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Q&A: Donaire addresses surprise pre-fight 116.25 pound weight
Nonito Donaire weighed less than his junior bantamweight champion opponent at the weigh in, registering a surprisingly slight 116.25 pounds.
NEW YORK -- When WBO and WBC bantamweight titleholder Nonito Donaire weighed in at a surprisingly light 116.25 pounds compared to 117 for WBO junior bantamweight titleholder Omar Narvaez, there was a collective whoosh of astonished reactions among the observers who had packed into the tiny Peyton Room of the Affinia Hotel for Friday's pre-fight weigh-in.
The 28-year-old Donaire (26-1, 18 KOs) was the bigger man, after all, having tipped the scales at 118 pounds for each of his previous bantamweight bouts -- a fourth-round knockout of Wladimir Sidorenko in his division debut in December of last year, and a follow-up second-round stoppage of three-division titlewinner Fernando Montiel in February.
Meanwhile, the 36-year-old southpaw Narvaez (35-0-2, 19 KOs) was supposed to be the smaller man, yet he weighed-in at a career-high for his bantamweight debut.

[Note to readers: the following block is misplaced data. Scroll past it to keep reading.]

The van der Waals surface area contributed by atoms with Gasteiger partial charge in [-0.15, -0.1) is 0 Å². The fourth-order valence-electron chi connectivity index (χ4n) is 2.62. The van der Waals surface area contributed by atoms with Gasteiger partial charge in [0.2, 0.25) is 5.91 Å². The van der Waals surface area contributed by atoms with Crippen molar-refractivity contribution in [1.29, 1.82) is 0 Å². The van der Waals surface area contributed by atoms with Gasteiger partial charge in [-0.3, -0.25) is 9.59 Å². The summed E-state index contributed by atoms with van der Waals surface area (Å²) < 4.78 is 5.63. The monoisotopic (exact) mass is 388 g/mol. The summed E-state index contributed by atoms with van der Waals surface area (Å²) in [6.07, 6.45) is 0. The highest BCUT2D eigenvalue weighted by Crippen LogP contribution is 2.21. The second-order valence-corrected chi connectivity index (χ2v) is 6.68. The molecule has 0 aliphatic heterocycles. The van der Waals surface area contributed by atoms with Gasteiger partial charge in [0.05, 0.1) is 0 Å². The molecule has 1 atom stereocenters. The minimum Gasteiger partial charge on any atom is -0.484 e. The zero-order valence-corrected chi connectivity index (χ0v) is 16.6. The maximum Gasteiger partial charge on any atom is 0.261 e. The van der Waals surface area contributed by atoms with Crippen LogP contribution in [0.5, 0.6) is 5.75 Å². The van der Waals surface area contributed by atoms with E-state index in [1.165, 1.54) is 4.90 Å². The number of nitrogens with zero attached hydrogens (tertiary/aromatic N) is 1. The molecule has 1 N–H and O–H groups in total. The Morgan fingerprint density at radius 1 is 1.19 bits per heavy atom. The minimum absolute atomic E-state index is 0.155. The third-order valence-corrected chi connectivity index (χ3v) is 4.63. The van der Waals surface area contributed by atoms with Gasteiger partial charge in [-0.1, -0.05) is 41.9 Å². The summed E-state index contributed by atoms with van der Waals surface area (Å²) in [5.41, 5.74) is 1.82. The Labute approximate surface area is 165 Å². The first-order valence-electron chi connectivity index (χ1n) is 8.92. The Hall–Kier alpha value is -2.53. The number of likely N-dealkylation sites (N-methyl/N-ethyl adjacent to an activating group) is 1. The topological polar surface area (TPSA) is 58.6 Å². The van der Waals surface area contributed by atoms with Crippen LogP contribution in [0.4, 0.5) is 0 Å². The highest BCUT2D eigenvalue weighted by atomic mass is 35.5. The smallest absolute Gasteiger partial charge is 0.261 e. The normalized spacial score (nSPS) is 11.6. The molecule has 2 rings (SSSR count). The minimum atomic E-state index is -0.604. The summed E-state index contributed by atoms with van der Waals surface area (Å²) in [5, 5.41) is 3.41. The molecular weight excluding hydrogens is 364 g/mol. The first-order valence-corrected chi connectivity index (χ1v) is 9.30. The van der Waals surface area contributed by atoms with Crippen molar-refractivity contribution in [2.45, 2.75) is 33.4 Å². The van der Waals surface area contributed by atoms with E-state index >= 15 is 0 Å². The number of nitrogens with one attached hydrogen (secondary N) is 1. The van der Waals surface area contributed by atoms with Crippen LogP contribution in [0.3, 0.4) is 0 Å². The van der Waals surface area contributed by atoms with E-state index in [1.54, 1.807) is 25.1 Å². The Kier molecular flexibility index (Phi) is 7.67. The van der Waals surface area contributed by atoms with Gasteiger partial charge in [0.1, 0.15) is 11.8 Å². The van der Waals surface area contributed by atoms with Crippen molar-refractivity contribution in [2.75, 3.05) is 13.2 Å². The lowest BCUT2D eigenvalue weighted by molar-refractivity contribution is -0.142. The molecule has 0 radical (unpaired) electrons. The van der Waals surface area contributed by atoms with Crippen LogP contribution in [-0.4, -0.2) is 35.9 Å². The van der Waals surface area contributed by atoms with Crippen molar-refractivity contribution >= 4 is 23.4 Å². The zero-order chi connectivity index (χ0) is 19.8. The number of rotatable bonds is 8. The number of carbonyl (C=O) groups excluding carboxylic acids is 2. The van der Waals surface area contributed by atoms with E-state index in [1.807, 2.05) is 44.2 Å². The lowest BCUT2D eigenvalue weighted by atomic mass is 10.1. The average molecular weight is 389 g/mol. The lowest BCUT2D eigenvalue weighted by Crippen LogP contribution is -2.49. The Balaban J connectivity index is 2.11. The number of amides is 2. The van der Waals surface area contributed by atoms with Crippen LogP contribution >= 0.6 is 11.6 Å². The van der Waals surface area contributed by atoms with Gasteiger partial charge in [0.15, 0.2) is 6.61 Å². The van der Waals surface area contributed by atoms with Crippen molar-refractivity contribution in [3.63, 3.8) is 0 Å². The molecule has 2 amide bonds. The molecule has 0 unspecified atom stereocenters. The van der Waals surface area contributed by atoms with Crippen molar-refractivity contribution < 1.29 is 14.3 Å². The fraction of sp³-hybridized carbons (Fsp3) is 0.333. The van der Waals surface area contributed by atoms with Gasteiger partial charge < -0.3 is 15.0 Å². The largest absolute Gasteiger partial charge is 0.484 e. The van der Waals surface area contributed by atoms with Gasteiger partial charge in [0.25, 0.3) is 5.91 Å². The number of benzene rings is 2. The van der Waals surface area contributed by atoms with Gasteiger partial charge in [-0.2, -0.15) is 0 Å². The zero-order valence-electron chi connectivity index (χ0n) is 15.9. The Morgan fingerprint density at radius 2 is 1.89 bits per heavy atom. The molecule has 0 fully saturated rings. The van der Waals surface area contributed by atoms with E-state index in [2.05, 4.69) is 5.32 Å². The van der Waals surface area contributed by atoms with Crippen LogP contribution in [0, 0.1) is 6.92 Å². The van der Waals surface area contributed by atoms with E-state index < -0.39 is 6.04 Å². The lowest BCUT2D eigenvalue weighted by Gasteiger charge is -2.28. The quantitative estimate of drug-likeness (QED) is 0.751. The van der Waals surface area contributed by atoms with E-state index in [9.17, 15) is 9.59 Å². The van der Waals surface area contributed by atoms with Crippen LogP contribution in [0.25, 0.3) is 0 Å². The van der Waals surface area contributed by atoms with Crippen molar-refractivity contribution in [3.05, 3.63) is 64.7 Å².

So when Donaire's numbers were read aloud, the man nicknamed "The Filipino Flash" swiftly stepped off the scale, briefly turned his arms skyward and shrugged his shoulders in disbelief.
Who was to blame? Nutritionist Victor Conte, of course.
"Exactly. It was a surprise to everybody, and everybody looked at me," said Conte. "A Top Rank [Inc.] official looked at me and said, 'Victor, what happened?'"
Conte believes that the official scale was weighing the participants light.
"We brought a scale down to the official one, then they calibrated it exactly, took it back up to the room, had it on a flat surface with no carpet on anything else," said Conte. "On that one, Nonito weighed straight up at 118, and then came down to their scale and weighed in at 116.25."
Also winner of IBF flyweight and interim WBA junior bantamweight belts, Donaire's will face Narvaez in an HBO-televised bout that is taking place at WaMu Theater inside Madison Square Garden, marking the debut at the venue for both fighters.
Trainer Robert Garcia said Donaire weighed 124 pounds prior to a Thursday evening workout, and was "about a pound and a half over about an hour before the weigh-in" before sweating it off.
Despite the fact that Donaire has admitted to walking around at "about 145 pounds" when he is not in preparation for a fight, Garcia said that he was not worried about Donaire.
RingTV.com caught up to Donaire in the Affinia Hotel's lobby on Friday evening for his perspective on the weigh-in and to address concerns about the potential effects of his extreme weight-loss measures.
UPDATE: Donaire weighed 131 pounds at 1:54 a.m. on Saturday after this interview.
RingTV.com: So what is your take on what happened?
Nonito Donaire: First of all, I don't think that I can make 116. But I guess that the scale showed 116. I mean, my scale in the room said straight up 118 to me.